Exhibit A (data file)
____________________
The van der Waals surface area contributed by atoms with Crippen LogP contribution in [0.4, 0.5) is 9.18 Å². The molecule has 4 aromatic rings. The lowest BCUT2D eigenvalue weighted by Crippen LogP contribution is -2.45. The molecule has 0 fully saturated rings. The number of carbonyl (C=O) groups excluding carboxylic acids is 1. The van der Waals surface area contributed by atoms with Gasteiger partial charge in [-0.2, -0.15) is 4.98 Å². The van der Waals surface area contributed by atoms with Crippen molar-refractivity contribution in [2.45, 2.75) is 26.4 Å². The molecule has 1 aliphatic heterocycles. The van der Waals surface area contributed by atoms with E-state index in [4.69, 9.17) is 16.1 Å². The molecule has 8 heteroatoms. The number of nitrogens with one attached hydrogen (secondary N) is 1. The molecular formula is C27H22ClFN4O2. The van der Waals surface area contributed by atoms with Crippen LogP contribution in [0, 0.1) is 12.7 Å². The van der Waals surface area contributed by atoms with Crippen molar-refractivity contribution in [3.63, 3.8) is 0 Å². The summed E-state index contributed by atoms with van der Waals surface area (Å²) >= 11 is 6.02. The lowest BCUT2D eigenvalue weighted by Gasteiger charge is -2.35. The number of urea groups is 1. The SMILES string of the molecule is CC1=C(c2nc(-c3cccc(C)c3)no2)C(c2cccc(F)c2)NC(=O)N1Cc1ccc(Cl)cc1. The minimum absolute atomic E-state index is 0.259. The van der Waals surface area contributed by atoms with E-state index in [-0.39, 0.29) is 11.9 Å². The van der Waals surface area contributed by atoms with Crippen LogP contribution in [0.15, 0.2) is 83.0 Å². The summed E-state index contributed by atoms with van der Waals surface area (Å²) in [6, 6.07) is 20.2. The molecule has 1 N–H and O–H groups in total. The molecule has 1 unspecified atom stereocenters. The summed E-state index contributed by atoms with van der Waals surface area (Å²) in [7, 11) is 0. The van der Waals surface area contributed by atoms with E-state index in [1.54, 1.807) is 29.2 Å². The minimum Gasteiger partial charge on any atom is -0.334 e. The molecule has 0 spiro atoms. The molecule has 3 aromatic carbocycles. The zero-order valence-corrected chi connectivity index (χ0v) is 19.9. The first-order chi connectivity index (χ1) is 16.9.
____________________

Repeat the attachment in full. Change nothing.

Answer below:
The van der Waals surface area contributed by atoms with Crippen LogP contribution in [0.4, 0.5) is 9.18 Å². The molecule has 4 aromatic rings. The lowest BCUT2D eigenvalue weighted by Crippen LogP contribution is -2.45. The molecule has 0 fully saturated rings. The number of carbonyl (C=O) groups excluding carboxylic acids is 1. The van der Waals surface area contributed by atoms with Gasteiger partial charge in [-0.2, -0.15) is 4.98 Å². The van der Waals surface area contributed by atoms with Crippen molar-refractivity contribution in [2.45, 2.75) is 26.4 Å². The molecule has 1 aliphatic heterocycles. The van der Waals surface area contributed by atoms with E-state index in [4.69, 9.17) is 16.1 Å². The molecule has 8 heteroatoms. The number of nitrogens with one attached hydrogen (secondary N) is 1. The molecular formula is C27H22ClFN4O2. The van der Waals surface area contributed by atoms with Crippen LogP contribution in [0, 0.1) is 12.7 Å². The van der Waals surface area contributed by atoms with Crippen molar-refractivity contribution in [3.63, 3.8) is 0 Å². The summed E-state index contributed by atoms with van der Waals surface area (Å²) >= 11 is 6.02. The lowest BCUT2D eigenvalue weighted by Gasteiger charge is -2.35. The number of urea groups is 1. The SMILES string of the molecule is CC1=C(c2nc(-c3cccc(C)c3)no2)C(c2cccc(F)c2)NC(=O)N1Cc1ccc(Cl)cc1. The minimum absolute atomic E-state index is 0.259. The van der Waals surface area contributed by atoms with E-state index in [-0.39, 0.29) is 11.9 Å². The van der Waals surface area contributed by atoms with Crippen LogP contribution in [0.15, 0.2) is 83.0 Å². The summed E-state index contributed by atoms with van der Waals surface area (Å²) in [6, 6.07) is 20.2. The molecule has 1 N–H and O–H groups in total. The molecule has 1 unspecified atom stereocenters. The summed E-state index contributed by atoms with van der Waals surface area (Å²) in [7, 11) is 0. The van der Waals surface area contributed by atoms with E-state index in [1.54, 1.807) is 29.2 Å². The minimum Gasteiger partial charge on any atom is -0.334 e. The molecule has 0 spiro atoms. The molecule has 3 aromatic carbocycles. The zero-order valence-corrected chi connectivity index (χ0v) is 19.9. The first-order chi connectivity index (χ1) is 16.9.